Robin asks: my multifasciatus were known breeders in the fish store. Now have dug a deep pit and turned their shell upside down at the bottom of the pit, only 2 weeks after I got them. Hummmm, wonder what's up?.

horus says: try emptying the shell. :)

Robin asks: BTW, I am worried about the undergravel filter sucking the babies into it. What is your experience?.

horus says: I don't use undergravel and strongly advise against it.

horus says: I don't think you'd have problems unless there were exposed areas in the filter plate.

Robin exclaims: yes.. as you can tell by my x-tra tall, narrow tank and my judicious use of the undergravel filter, I REALLY did my homework before this impulsive purchase - NOT!.

horus says: robin, you can breed julis, a brichardi or calvus , and even leleupi in that tank. it's how you set it up as well.

Robin says:: at this point, I am planning to just see what happens, remove the fish that don't work and make a new 4th tank at my office, and do it right next time.

Stevenp says: I had convict fry sucked under a UGF.I thought the eggs had been eaten till I saw little wiggle movements in the space under the UGF at the front of the tank

Severus bubbles:: do brevis like rocks in the aquarium?,

horus says: I think brevis prefer rocks to open water,

Severus bubbles:: how about calvus, what type of furnishings do they like?,

Severus bubbles:: could leleupi go in a tank with brevis / calvus / ventralis / multipunctatus?

horus says: yes, ken

Dev asks: are leleupis good parents Horus?,

horus says: if you get a good pair of leleupi they are good parents. the thing about them is they will defend the fry in their territory but if the fry wander to the other side of a community tank where say, the calvus are....they don't care.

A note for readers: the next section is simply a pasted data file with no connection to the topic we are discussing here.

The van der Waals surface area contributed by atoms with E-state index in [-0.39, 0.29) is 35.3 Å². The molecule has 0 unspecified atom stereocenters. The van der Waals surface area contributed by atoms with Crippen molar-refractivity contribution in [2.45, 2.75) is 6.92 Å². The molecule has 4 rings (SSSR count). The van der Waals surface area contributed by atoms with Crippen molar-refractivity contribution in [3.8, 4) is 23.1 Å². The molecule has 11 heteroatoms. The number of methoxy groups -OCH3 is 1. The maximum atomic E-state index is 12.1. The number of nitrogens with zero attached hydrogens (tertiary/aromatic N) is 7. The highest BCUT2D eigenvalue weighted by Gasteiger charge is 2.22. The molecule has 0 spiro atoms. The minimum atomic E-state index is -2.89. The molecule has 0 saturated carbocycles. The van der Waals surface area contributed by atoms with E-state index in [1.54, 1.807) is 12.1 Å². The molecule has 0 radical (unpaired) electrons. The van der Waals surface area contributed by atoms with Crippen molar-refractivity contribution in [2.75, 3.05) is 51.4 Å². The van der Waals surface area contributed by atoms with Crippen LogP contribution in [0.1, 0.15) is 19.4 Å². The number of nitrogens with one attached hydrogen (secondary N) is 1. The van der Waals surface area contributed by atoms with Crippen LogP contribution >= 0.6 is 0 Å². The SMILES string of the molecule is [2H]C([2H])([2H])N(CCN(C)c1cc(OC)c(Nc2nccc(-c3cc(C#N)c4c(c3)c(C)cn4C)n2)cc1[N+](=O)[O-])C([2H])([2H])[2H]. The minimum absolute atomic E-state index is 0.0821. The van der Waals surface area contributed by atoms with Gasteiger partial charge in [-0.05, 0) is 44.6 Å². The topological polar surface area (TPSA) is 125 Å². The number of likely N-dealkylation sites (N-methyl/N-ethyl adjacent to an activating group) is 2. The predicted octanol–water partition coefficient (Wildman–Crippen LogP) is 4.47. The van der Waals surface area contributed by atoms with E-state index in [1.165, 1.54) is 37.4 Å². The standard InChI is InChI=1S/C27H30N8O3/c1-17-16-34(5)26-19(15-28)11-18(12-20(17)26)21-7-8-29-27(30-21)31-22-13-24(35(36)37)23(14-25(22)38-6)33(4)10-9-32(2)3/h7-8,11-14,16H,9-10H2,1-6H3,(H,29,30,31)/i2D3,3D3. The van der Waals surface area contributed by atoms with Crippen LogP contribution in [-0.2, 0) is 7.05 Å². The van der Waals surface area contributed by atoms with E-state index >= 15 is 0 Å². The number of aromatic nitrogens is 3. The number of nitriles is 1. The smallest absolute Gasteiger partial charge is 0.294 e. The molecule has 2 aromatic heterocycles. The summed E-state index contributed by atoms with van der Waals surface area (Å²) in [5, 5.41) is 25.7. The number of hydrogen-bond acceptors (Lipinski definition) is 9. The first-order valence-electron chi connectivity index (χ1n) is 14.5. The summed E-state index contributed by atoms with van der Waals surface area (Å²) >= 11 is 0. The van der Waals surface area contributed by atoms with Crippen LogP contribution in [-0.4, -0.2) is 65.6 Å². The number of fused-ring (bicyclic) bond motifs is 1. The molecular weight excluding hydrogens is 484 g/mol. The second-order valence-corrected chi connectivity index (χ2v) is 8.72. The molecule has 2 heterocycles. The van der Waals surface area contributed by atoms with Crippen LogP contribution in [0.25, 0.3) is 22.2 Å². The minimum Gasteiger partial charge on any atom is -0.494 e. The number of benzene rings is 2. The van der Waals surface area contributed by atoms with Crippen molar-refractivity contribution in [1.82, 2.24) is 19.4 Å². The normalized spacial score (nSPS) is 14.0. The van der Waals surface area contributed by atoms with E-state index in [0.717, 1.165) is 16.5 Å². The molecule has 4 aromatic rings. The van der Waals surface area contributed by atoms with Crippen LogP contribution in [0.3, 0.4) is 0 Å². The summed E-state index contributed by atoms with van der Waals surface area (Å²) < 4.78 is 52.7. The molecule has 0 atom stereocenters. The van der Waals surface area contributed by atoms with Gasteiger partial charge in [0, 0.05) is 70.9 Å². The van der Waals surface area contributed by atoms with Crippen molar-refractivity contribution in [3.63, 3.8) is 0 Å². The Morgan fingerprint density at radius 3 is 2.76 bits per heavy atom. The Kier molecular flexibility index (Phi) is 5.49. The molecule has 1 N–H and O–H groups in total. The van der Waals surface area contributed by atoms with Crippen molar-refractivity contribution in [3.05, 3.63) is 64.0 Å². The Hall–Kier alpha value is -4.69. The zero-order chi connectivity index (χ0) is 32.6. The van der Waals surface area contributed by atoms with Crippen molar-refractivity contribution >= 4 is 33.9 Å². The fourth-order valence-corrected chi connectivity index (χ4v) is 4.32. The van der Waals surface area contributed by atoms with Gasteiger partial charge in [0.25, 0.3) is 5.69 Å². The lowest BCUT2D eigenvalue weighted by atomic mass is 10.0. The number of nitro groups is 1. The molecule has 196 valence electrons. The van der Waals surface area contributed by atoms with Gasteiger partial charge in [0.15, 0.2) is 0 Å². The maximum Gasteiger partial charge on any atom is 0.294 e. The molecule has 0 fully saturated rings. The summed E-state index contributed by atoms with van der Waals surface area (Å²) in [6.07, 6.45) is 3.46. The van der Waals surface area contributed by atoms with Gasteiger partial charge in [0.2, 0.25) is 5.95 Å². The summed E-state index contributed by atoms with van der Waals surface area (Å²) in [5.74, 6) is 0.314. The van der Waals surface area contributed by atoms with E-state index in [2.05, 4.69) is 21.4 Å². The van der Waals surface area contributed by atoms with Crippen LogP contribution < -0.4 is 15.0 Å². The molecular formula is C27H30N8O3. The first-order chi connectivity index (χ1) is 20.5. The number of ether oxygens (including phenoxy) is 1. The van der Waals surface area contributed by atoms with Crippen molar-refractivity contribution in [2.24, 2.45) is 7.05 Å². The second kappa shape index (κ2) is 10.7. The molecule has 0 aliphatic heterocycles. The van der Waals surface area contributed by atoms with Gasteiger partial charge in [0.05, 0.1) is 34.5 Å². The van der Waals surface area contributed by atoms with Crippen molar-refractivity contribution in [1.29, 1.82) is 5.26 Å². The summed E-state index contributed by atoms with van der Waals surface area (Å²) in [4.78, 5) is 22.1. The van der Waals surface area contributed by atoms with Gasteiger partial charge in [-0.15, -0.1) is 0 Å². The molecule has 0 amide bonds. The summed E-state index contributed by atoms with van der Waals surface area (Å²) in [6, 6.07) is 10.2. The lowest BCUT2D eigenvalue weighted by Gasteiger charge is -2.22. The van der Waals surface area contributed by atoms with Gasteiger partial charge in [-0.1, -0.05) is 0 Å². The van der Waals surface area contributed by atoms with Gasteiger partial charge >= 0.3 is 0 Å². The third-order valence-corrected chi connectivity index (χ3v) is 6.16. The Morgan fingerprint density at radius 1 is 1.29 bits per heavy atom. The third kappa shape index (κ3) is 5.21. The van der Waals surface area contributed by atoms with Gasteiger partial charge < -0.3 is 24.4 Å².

Robin asks: I've been told that calvus like the midwater vs. the bottom. Is this your experience?.

horus says: yes, robin, but they will inevitably spawn in a shell, usually located in the bottom. the way you can tell if they have spawned is if the female is guarding the shell. or cave.

horus says: the calvus aren't too choosy and will hide among the rocks.

Robin asks: calvus spawn in a shell?.

horus says: robin, the only thing I've ever spawned any of the altolamprologus in are shells. the reno caves are generally too big.

Dev says: good luck Robin, and don't forget- there's always room for one more tank :)

Robin says:: my birthday is in July. I am asking for a huge tank from my generous husband ( I was only kidding about the divorce)

horus says: if there are no more questions... :).

Robin says:: thanks horus.

horus says: you're welcome.

horus says: stick with it and don't give up. there is no "right" method. it's whatever works for you.

Kat says: Nice talk Horus.

Rickdf says: good talk horus I agree with every thing you said


Chin, Jeff. (May 27, 1996). "Lake Tanganyika lamprologine rock dwellers". Cichlid Room Companion. Retrieved on October 20, 2019, from: